Funn Funndamental Pedals

The length of time we waited for the sun to reappear.

The Funndamental is a new flat pedal design from Funn, which joins the existing Python, Black Mamba and Big Foot EVO models. Though it has a bigger platform than all of those (102mm long x 105mm wide), it’s the platform shape that changes most, with the CNC machined alloy body utilising heavily chamfered leading and trailing edges. The body is slightly convex, measuring 17mm thick through the centre and 16mm at either end. However, taller pins front and rear aim to create more of a bowl-like shape for your shoes to sink into.

The chromoly axles spin on a DU bushing and cartridge bearing, and Funn has integrated its Grease Renew System, so you can pump fresh grease directly into the main bushing. Like the rest of the Funn pedal range, these come in a range of colours, with various pin kits available for dialling in grip levels.

Granite Stash Chain Tool

Neat machined tools that hide away neatly. What dreams are made of.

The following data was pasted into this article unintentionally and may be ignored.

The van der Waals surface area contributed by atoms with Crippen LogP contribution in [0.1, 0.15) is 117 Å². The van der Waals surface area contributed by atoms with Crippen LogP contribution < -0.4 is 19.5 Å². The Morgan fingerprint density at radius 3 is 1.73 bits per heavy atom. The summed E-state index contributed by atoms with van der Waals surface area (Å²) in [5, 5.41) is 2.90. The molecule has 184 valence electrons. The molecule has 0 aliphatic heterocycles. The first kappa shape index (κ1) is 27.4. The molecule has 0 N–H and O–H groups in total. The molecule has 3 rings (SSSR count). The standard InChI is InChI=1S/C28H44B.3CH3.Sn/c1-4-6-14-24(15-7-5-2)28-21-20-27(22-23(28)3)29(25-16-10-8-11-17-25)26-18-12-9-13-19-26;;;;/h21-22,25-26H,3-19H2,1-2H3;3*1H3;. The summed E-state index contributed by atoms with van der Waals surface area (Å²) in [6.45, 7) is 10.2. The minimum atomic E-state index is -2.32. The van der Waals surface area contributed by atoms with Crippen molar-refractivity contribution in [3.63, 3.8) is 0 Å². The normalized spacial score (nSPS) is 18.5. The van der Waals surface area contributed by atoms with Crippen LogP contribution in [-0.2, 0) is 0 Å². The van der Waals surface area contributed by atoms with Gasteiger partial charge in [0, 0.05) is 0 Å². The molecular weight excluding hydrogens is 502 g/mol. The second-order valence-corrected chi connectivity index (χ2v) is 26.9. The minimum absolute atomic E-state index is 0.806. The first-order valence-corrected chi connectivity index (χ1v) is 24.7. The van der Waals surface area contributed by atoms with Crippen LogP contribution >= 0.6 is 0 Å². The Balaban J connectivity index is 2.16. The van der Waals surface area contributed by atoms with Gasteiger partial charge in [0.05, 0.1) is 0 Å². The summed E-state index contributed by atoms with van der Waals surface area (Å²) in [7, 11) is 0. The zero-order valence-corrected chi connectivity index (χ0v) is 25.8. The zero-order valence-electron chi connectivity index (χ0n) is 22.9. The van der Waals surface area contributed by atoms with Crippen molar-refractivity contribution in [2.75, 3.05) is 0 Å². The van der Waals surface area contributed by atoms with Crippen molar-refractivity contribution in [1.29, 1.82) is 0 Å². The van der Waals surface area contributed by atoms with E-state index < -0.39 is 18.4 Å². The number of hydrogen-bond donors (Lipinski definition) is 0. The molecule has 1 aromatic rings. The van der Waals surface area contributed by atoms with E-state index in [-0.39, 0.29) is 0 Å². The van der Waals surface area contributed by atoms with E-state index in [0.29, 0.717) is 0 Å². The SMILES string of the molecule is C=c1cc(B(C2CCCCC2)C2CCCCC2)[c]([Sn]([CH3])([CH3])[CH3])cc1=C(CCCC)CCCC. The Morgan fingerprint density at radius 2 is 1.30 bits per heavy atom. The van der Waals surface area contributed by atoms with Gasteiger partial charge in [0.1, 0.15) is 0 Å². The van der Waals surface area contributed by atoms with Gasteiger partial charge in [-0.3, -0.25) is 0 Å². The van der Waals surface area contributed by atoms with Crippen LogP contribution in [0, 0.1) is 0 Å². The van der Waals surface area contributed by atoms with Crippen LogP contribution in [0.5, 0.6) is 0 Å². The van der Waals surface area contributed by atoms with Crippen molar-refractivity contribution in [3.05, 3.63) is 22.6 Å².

Designed to hide inside the end of your handlebar, this neat little chain tool is machined from AL7075 alloy and purportedly weighs just 50g. It’s compatible with 9/10/11/12-speed chains, and there are small machined pockets for stowing a set of spare master links.

There’s a rubber bung at the end of the bar that expands as you tighten up the 4mm hex bolt. Two end caps come with the tool – a super low profile one that allows you to use closed-end grips, and a larger profile end cap that you use with open-ended grips.

Granite Stash Tire Plug

And hiding in the other end of the bars…

For the other end of your handlebar, Granite offers a tubeless tyre repair kit. This one’s also CNC machined from alloy, but comes in lighter at just 35g. You get a pokey bit for opening up the hole, then a fondue stick for jamming in a suitable tyre plug. Included with the kit are two different sizes of plugs, depending on the size of your hole.

SDG Bel-Air 2.0 Ti-Alloy Saddle

Available in five colours. We got the one that matched FGF.